“Most of the time they're not going to starve themselves,” explains Hogan. “They have survival instincts so they'll eat when they need to. Some pets — whether they're anxious or not naturally food-driven — don't really care about food as much.”

However, she adds, “if it's a deeper issue than finding food that they like, there are so many tricks for helping a pet to eat: breaking up some treats, adding water or pet broth, or adding some wet food to the kibble [can] make food more enticing.”

Sometimes the stinkier the food topper, the better!

The benefits of rotational feeding

Rotational feeding is another strategy to keep your pet interested at mealtimes, but it also offers health benefits too. “I think you should be switching your food at least once a year,” says Hogan. “I wouldn't change more than every three to four months, because that might be a little bit too much for them [but] you should be feeding two different foods a year.”

Food can be rotated seasonally, as your pet’s outdoor time or activity level increases or decreases. In fact, food rotation is one of Hogan’s top tips for healthy feeding.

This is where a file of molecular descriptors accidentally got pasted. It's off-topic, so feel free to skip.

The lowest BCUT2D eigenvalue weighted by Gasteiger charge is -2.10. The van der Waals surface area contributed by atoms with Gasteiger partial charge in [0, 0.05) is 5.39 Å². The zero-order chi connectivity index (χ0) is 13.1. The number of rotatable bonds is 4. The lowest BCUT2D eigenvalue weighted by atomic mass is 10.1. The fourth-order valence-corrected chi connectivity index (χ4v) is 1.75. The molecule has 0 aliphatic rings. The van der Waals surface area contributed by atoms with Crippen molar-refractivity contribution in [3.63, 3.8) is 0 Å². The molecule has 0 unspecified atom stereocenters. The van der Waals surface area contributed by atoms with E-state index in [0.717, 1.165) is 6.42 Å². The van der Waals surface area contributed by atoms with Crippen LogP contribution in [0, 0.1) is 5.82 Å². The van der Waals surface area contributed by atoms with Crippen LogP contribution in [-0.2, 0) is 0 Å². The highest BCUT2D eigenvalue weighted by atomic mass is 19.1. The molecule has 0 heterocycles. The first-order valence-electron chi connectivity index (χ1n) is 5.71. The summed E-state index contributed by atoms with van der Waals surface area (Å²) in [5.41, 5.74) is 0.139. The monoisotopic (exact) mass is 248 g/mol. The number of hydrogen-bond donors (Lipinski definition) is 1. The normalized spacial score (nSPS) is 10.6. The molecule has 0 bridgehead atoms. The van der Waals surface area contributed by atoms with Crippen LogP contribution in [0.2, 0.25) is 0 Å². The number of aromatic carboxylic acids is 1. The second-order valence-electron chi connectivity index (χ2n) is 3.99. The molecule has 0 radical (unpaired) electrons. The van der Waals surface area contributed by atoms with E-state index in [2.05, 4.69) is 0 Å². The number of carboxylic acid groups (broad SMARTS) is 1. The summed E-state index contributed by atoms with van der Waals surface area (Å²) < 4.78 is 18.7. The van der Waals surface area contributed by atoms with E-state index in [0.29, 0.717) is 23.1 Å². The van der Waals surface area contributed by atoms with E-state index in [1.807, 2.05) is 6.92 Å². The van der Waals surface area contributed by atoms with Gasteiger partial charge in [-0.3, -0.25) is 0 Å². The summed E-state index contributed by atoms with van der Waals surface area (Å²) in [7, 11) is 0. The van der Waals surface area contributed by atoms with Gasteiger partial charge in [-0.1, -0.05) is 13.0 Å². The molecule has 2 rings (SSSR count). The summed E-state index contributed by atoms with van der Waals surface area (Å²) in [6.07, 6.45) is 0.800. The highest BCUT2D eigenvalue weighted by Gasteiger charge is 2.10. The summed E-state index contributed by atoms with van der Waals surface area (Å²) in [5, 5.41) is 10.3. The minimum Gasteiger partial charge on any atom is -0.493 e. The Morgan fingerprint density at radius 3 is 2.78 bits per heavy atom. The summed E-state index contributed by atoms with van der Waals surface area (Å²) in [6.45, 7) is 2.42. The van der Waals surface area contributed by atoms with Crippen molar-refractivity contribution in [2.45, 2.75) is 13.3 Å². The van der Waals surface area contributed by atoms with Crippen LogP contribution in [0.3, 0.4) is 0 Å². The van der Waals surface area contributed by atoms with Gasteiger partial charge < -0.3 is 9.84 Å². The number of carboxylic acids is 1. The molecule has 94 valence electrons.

“It's really important that you introduce pets to as much as possible because, similar to kids, if you don't give your kid peanut butter at a young age, they can develop a peanut butter allergy when they're older. It’s the same thing. Switching the proteins up is good and it's really beneficial in regards to the seasons as well,” she says.

“In the winter, you might go for fewer walks because it's colder out so you might want to feed something that's a little lighter in calories and lighter in fat. Or it's a little bit drier out and your pet might have skin and coat issues so you might want to switch to a fish diet or a sensitive skin and stomach diet,” Hogan explains.